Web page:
Small Market Meetings

JAN 2017

The Newspaper for Smaller Cities, Facilities and Planners.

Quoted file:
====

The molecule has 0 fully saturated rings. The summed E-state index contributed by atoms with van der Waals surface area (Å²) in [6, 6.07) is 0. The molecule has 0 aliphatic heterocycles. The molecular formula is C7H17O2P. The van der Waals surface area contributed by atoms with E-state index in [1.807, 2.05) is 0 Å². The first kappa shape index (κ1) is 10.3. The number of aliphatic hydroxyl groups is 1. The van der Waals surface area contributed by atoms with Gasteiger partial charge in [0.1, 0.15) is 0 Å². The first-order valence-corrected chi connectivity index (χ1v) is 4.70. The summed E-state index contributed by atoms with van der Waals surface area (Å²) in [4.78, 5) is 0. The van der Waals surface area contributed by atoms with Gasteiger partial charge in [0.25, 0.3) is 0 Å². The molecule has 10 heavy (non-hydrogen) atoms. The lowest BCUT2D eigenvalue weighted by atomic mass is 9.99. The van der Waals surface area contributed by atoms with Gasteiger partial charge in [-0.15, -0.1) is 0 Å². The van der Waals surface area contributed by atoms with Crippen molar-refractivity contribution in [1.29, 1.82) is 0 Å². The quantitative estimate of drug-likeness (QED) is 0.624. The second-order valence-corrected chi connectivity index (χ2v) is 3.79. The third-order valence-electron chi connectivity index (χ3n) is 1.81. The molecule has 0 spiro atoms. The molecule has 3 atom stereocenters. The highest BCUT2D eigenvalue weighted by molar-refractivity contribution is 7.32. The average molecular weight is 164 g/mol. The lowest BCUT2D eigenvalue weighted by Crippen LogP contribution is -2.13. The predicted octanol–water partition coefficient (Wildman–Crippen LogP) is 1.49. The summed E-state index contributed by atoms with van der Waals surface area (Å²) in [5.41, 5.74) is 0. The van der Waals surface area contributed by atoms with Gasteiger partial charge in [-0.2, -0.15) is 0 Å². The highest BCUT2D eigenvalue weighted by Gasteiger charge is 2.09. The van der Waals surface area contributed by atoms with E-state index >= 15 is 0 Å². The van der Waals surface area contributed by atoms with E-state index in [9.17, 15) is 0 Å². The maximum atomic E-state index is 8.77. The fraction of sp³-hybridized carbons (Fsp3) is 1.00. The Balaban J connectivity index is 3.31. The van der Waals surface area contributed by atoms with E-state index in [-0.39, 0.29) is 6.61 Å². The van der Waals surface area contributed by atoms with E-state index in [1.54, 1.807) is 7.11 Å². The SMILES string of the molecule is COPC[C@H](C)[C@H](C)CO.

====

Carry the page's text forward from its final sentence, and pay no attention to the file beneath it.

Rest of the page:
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G r e a t L a k e s S c i e n c e C e n t e r C l e v e l a n d 30 Heartland Meeting Guide C o n v e n - tion cen- ters and conference hotels offer plenty of function space and flexible meeting rooms . They don't provide 12-foot-tall Tesla coils and can't give people the opportunity to walk on 390 million- year-old fossil beds. To get attendees out of the same spaces and into one- of-a-kind venues, planners arranging meetings in America's Heartland can hold events in a working train station or a limestone castle, at the only standalone presidential library in the country or at one of only 11 NASA visitor centers in the nation. Great Lakes Science Center Cleveland Not every venue allows groups to form a human chain of electricity or drop an egg from 80 feet up, but Cleveland's Great Lakes Science Center can make visi- tors of any age feel like they're in eighth grade again. Groups can use the Science Phenomenon gallery, with more than 100 interactive exhibits; Reinberger Hall, the center's temporary exhibit space; and NASA Glenn Visitor Center, one of only 11 NASA visitors' cen- ters in the country. The most popular event space is the promenade level, with 80-foot-tall windows looking out onto Lake Erie, said sales and special events manager Kristy Papson. Reinberger Auditorium can seat 200 people, and groups can also reserve the center's outdoor deck or front lawn. For sit-down functions, the center can accommodate about 400 people; but up to 4,000 guests can be in the center during mix-and-mingle events. The center offers a wide variety of science-centered programs and team-building activities, the most popu- lar of which is the egg drop challenge, Papson said. Each team builds a device that will protect an egg dur- ing an 80-foot drop from the mezzanine level. The center offers several science shows, and planners can arrange one as part of their private event. "Lift Off" explores the science of rockets and propulsion, tying into the NASA Glenn Visitor Center exhibits and arti- facts, and "It's Electric" features a 12-foot Tesla coil. "We can bring participants up out of the audience, and they make a human chain of conductivity to feel the electricity course through them," director of com- munications Joe Yachanin said. Themed banquets at the Great Lakes Science Center can take on an otherworldly look. By Rachel Carter Check Out This Venue Menu

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